By virtue of its catastrophic oil spill in the Gulf of Mexico, the oil company BP has become a regular visitor to America's televisions, newspapers, magazines, and computers. We've met its spokespeople, its officials, its CEOs. We've been told about the company's clean-up efforts and how it would make good on its financial obligations to everyone harmed by the disaster. We've been subjected to altered photos on the company's website. We've been apologized to and continuously misinformed about how much oil was gushing into the Gulf.
Now, thanks to the folks at the Center for Media and Democracy's PR Watch, we are learning even more about BP. The global oil, gas, and chemical company is playing a significant role in what is being taught about climate change in the public schools of America.
Apparently, BP has close links to the Alliance for Climate Education, Inc. (ACE), an Oakland, California-based group that is the "nation's largest provider of climate change education in public schools." According to a PR Watch report, ACE "offers high schools free multimedia assemblies on climate change that utilize 'cutting-edge animation, music and video'." PR Watch notes that ACE's featured web content on the oil spill "does not even mention 'BP'," although it conceded the unimpeachable fact that the spill was a "disaster." Carefully-chosen images include a swimming dolphin, a rescued pelican, a clean-up worker, and a photo of the effort to extinguish the Deepwater Horizon rig fire.
According to the PR Watch report, ACE came up with some suggestions for activities that "young people can engage in to address their feelings of helplessness about the spill," including that they "get a hair cut" and donate it "to a group that makes hair-filled booms to soak up oil." (The government's Deepwater Horizon Response office rejected the use of hair-filled booms in the Gulf months ago.)
Another ACE suggestion? "Find a beach and participate in Hands Across the Sand—a big demonstration in favor of protection of our coastal economies, oceans, marine wildlife and fishing industries." Other ideas include, "Write a letter to Congress and ask them to fully-fund larger coastal restoration projects" and "share info online."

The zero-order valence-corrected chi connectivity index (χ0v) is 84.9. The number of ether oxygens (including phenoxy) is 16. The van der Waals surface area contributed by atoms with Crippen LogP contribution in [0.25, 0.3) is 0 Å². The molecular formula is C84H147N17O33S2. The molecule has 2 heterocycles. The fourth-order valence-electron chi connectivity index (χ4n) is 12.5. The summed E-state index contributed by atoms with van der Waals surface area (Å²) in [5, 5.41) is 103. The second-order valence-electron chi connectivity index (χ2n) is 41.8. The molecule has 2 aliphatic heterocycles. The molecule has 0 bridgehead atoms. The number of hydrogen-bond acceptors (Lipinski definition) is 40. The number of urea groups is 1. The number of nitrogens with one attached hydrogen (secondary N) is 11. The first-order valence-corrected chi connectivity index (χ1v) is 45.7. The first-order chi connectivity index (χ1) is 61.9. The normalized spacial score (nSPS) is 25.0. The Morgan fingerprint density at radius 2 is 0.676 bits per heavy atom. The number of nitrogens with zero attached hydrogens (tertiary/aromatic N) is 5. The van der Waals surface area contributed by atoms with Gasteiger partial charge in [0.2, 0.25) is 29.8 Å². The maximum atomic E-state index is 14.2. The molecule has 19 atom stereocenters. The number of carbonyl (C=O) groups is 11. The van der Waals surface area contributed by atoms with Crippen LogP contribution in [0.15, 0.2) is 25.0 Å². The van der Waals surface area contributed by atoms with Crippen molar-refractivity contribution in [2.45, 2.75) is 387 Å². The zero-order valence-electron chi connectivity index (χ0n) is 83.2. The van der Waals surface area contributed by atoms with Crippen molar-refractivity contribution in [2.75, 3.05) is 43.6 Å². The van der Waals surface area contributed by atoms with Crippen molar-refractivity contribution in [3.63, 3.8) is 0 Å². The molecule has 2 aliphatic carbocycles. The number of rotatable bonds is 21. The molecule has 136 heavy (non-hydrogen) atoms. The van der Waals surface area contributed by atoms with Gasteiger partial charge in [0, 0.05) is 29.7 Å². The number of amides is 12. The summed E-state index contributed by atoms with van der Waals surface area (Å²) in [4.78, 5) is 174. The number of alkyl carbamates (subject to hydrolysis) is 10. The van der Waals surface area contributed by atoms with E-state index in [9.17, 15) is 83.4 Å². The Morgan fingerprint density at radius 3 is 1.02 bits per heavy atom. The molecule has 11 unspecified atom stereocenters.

ACE's website is "also sprinkled with corporate names, logos, and subtle, green-themed cross-promotions." The PR report maintains that, "ACE recommends a climate change curriculum, for example, called 'Facing the Future' funded by Hewlett-Packard. Most people know about HP due to their ink-eating printers, but HP is also in the oil and gas business…[and] has worked closely with BP and other companies in oil exploration." There are also "logos from soft drink and snack food companies that are eager to ensure their brands have maximum exposure to teens." At its website, ACE points out that it is "in the running" for a $250,000 grant from the "Pepsi Refresh Project–Do Good For The Gulf," which is part of the soft drink giant's $1.3 million giveaway to communities impacted by the oil spill. Another page urges kids to participate in environmentally-themed bicycle ride promotions for Clif Bars.
ACE claims to have "reached 421,571 students at 891 schools," and "set up ten offices throughout the country in Oakland, New York, DC, Los Angeles, Chicago, New England, Denver, Atlanta, Houston, and Austin." It has "a marketing expert (Matt Stewart) and a national campaigns manager (Michael LaFemina)," and last year (its first year of existence) it "awarded $130,000 to students in the form of grants and scholarships."